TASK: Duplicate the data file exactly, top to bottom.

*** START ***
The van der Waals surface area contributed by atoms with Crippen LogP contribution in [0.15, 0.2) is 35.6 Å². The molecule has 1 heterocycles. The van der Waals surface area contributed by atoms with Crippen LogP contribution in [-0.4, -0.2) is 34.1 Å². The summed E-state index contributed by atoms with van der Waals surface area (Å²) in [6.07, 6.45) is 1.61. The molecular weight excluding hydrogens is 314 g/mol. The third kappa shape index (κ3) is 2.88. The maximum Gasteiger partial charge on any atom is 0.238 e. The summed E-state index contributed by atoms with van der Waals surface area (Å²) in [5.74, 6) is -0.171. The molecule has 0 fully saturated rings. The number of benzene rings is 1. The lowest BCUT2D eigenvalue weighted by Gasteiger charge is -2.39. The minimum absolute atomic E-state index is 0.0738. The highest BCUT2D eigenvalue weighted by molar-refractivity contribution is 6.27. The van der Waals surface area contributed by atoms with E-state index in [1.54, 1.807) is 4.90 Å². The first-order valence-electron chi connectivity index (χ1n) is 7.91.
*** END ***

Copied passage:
The van der Waals surface area contributed by atoms with Crippen LogP contribution in [0.15, 0.2) is 35.6 Å². The molecule has 1 heterocycles. The van der Waals surface area contributed by atoms with Crippen LogP contribution in [-0.4, -0.2) is 34.1 Å². The summed E-state index contributed by atoms with van der Waals surface area (Å²) in [6.07, 6.45) is 1.61. The molecular weight excluding hydrogens is 314 g/mol. The third kappa shape index (κ3) is 2.88. The maximum Gasteiger partial charge on any atom is 0.238 e. The summed E-state index contributed by atoms with van der Waals surface area (Å²) in [5.74, 6) is -0.171. The molecule has 0 fully saturated rings. The number of benzene rings is 1. The lowest BCUT2D eigenvalue weighted by Gasteiger charge is -2.39. The minimum absolute atomic E-state index is 0.0738. The highest BCUT2D eigenvalue weighted by molar-refractivity contribution is 6.27. The van der Waals surface area contributed by atoms with E-state index in [1.54, 1.807) is 4.90 Å². The first-order valence-electron chi connectivity index (χ1n) is 7.91.